‘Umma’ Looks At A Universal Fear- Becoming Just Like Our Mothers

"A Mother's Love Never Dies"

For me it wasn’t just my mother, it was also my grandmother, but my worst nightmare was the thought of me, turning out like either one of them. They were very different humans, but still dangerous. One was distracted and neglectful, but the other was truly evil. Once I was old enough, I wanted nothing from either and never looked back, except to hope that I had ended an ugly family cycle.

I knew watching a film with a woman haunted by her mother could be a trigger for me, but if you put anything with the amazing Sandra Oh in front of me, I am going to watch it.

I will admit that Umma was not as scary as I had hoped, but that’s not to say I didn’t like it.

Writer/director Iris K. Shim has created a wonderful supernatural/psychological thriller. Her feature debut deeply explores the trauma a person can go through and then pass down for generations, because of their own emotional damage and frustrations.

In Umma, we meet Korean immigrant Amanda (Sandra Oh) and her teenage daughter Chris (Fivel Stewart) on their peaceful off-the-grid farm. They seem to be very happy and close. Amanda uses no modern technology or even electricity. Apparently, she is affected badly by any exposure to the slightest voltage, even from a car or watch battery. Almost everything they need is brought to them by a local friend named Danny. (Dermont Mulroney) Amanda is an accountant, (which seems like it could be pretty hard without a computer these days) but has in recent years become a very successful beekeeper. Her honey has become very popular, and Danny has been advertising and selling it for them.

Their idyllic world is destroyed when a man drives his car right up to their front gate, despite the signs asking him not to. He is Amanda’s uncle (Tom Yi), and he brings her news that her mother, (MeeWha Alana Lee) her “Umma” has died. He brings her a suitcase of her belongings, which includes her mother’s ashes, and it is Amanda’s job to fulfill her family duty. Amanda is appalled at the idea, but the uncle, as the harbinger, lets her know that her mother’s spirit will not rest until her daughter takes responsibility and gives Umma a proper and respectful final ceremony.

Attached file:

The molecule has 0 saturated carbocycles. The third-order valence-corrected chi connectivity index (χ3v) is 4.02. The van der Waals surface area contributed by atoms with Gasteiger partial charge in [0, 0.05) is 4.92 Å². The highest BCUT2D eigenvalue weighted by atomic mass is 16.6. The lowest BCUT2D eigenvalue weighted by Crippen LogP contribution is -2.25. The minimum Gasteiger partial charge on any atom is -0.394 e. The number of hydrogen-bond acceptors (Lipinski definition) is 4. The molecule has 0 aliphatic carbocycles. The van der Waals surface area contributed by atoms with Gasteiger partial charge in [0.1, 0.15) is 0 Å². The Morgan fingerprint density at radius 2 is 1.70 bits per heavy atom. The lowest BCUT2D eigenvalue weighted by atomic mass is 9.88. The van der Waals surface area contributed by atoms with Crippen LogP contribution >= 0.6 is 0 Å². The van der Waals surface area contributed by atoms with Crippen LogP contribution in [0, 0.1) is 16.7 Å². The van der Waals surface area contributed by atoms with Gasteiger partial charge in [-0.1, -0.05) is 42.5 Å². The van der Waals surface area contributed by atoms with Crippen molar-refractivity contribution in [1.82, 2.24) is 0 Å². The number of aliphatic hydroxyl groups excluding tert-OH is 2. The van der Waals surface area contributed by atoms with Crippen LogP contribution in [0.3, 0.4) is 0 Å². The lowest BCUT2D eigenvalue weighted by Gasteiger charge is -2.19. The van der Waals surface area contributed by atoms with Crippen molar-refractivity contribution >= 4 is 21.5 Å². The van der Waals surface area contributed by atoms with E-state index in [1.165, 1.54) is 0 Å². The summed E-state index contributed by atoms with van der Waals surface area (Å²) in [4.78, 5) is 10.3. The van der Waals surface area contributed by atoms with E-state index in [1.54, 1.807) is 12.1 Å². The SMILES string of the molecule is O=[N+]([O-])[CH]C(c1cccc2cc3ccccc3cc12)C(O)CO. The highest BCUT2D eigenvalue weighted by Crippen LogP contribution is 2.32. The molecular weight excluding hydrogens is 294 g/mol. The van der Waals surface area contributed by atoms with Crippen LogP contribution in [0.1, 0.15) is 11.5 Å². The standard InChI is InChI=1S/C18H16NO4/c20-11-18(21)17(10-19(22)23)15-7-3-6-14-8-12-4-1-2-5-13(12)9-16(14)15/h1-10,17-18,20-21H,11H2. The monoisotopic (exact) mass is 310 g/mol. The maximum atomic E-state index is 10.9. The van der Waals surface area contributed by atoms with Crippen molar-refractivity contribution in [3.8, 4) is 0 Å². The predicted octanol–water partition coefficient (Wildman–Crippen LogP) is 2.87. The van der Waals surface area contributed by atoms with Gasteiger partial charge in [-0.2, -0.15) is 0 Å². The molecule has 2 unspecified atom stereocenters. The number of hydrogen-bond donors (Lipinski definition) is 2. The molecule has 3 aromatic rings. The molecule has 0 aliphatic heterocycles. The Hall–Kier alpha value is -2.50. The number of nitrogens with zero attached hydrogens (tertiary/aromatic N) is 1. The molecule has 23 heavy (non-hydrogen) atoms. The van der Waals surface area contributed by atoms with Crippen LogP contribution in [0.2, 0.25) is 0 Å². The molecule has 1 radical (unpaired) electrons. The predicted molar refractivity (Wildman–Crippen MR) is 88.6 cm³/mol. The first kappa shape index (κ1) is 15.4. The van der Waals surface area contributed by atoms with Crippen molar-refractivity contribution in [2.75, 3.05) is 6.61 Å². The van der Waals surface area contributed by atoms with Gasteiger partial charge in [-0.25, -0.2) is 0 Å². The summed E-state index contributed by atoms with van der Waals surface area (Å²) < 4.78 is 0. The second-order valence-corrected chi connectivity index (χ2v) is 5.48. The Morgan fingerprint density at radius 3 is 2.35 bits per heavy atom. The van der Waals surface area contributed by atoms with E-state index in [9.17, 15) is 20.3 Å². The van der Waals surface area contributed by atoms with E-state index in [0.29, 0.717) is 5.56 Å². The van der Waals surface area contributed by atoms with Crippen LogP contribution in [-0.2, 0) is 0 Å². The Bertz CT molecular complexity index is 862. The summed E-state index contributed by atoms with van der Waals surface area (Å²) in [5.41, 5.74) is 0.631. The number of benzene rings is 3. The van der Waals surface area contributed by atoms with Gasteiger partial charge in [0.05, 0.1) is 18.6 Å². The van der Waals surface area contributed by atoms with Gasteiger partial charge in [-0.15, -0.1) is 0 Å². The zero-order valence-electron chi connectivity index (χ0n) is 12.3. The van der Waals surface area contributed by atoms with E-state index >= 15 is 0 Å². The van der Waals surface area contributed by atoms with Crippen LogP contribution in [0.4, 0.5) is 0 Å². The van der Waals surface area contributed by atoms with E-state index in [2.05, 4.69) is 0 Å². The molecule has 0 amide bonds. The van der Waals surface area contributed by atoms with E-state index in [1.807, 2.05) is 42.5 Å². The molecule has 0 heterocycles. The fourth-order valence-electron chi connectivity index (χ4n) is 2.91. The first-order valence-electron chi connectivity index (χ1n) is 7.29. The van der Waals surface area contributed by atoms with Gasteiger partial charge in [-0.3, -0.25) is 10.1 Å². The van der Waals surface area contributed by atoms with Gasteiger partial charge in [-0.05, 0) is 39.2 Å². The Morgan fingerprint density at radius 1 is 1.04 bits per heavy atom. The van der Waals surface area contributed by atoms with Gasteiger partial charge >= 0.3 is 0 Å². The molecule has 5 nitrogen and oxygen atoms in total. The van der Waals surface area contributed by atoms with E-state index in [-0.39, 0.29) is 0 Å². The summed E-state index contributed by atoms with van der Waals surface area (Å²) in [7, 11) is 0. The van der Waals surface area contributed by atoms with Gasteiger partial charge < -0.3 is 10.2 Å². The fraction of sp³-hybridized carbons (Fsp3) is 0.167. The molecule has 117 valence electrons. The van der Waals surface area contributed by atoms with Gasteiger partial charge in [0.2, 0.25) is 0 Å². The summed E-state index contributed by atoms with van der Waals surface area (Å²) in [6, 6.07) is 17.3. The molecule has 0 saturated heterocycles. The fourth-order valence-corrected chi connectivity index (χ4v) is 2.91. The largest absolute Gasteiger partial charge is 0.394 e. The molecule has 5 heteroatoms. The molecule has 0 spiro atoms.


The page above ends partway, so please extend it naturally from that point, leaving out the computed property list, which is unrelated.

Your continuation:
I feel like this atmospheric film will work the best if you go into it knowing as little as possible.

Whatever abuse happened to Amanda as a child was very traumatic, enough for her to walk away from her family and her Korean heritage. Electricity seems to be the key to the bad things in her past, so she has removed it from her life. She loves her daughter Chris and is nothing like her mother. But has her desire to keep her daughter safe, caused her to keep her too isolated? Doesn’t that make her a lot like her mother? Chris is starting to realize there is a big world out there and may want to be part of it.

The ghosts from the past come back to haunt Amanda and we see in flashbacks, bits and pieces of the horrible abuse she went through as a child. I could very much relate to what was happening to Amanda because I have always worried about turning out like my grandmother. Trying too hard to not become someone else, can consume you.

The movie is a tad slow-going, but it’s worth it when you get to the end. Watching Oh’s performance as she morphs between herself, and her mother, was outstanding. She is all at once a nice, understanding mom and then the abusive reanimation of Umma. Chrissy’s need to move away to college seems to trigger Umma’s angry spirit.

The cinematography was terrific, and I loved all the dark creepy scenes. The special effects were outstanding. When the two women’s faces are made into one – well it was really unnerving.

Maybe Umma is not outright terrifying, but I found this psychological thriller suspenseful enough to keep me hanging in there. I know it is probably all in Amanda’s head, but the ghost seemed real enough to me. And trauma is something that can be passed on from one generation to another. Mother-daughter relationships in reality and on film, are always tricky, but with strong believable performances and great chemistry from Oh and Stewart, you can’t really lose.

Sandra Oh stars in the haunting thriller UMMA from producer Sam Raimi.

Umma was available on digital on May 10th and on Blu-Ray and DVD on May 24th, 2022 from Sony Pictures Home Entertainment


Photos Courtesy of Sony Pictures

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